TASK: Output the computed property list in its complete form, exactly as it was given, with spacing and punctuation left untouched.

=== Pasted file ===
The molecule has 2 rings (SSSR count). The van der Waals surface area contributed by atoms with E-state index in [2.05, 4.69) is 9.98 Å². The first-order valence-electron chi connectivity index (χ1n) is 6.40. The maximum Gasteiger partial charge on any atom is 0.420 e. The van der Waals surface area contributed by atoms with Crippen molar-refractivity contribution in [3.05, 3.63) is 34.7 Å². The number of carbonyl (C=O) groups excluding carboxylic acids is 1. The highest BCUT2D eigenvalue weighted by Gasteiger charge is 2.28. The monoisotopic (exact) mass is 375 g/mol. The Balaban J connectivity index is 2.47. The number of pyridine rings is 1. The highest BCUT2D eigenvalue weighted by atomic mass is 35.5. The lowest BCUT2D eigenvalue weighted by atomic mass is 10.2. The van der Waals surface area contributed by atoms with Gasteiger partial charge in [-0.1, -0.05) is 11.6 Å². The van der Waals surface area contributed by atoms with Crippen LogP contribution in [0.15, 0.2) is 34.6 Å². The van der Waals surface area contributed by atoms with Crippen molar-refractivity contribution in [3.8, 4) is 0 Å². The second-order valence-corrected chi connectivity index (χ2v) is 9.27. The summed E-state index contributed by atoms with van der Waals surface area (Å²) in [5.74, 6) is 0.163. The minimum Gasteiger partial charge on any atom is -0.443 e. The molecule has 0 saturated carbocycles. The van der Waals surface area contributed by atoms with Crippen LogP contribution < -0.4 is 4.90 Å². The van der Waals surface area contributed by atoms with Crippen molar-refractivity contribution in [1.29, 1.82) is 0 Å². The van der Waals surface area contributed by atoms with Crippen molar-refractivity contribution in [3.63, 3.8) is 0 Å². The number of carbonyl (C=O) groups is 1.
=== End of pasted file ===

The molecule has 2 rings (SSSR count). The van der Waals surface area contributed by atoms with E-state index in [2.05, 4.69) is 9.98 Å². The first-order valence-electron chi connectivity index (χ1n) is 6.40. The maximum Gasteiger partial charge on any atom is 0.420 e. The van der Waals surface area contributed by atoms with Crippen molar-refractivity contribution in [3.05, 3.63) is 34.7 Å². The number of carbonyl (C=O) groups excluding carboxylic acids is 1. The highest BCUT2D eigenvalue weighted by Gasteiger charge is 2.28. The monoisotopic (exact) mass is 375 g/mol. The Balaban J connectivity index is 2.47. The number of pyridine rings is 1. The highest BCUT2D eigenvalue weighted by atomic mass is 35.5. The lowest BCUT2D eigenvalue weighted by atomic mass is 10.2. The van der Waals surface area contributed by atoms with Gasteiger partial charge in [-0.1, -0.05) is 11.6 Å². The van der Waals surface area contributed by atoms with Crippen LogP contribution in [0.15, 0.2) is 34.6 Å². The van der Waals surface area contributed by atoms with Crippen molar-refractivity contribution in [3.8, 4) is 0 Å². The second-order valence-corrected chi connectivity index (χ2v) is 9.27. The summed E-state index contributed by atoms with van der Waals surface area (Å²) in [5.74, 6) is 0.163. The minimum Gasteiger partial charge on any atom is -0.443 e. The molecule has 0 saturated carbocycles. The van der Waals surface area contributed by atoms with Crippen LogP contribution < -0.4 is 4.90 Å². The van der Waals surface area contributed by atoms with Crippen molar-refractivity contribution in [1.29, 1.82) is 0 Å². The van der Waals surface area contributed by atoms with Crippen molar-refractivity contribution in [3.63, 3.8) is 0 Å². The number of carbonyl (C=O) groups is 1.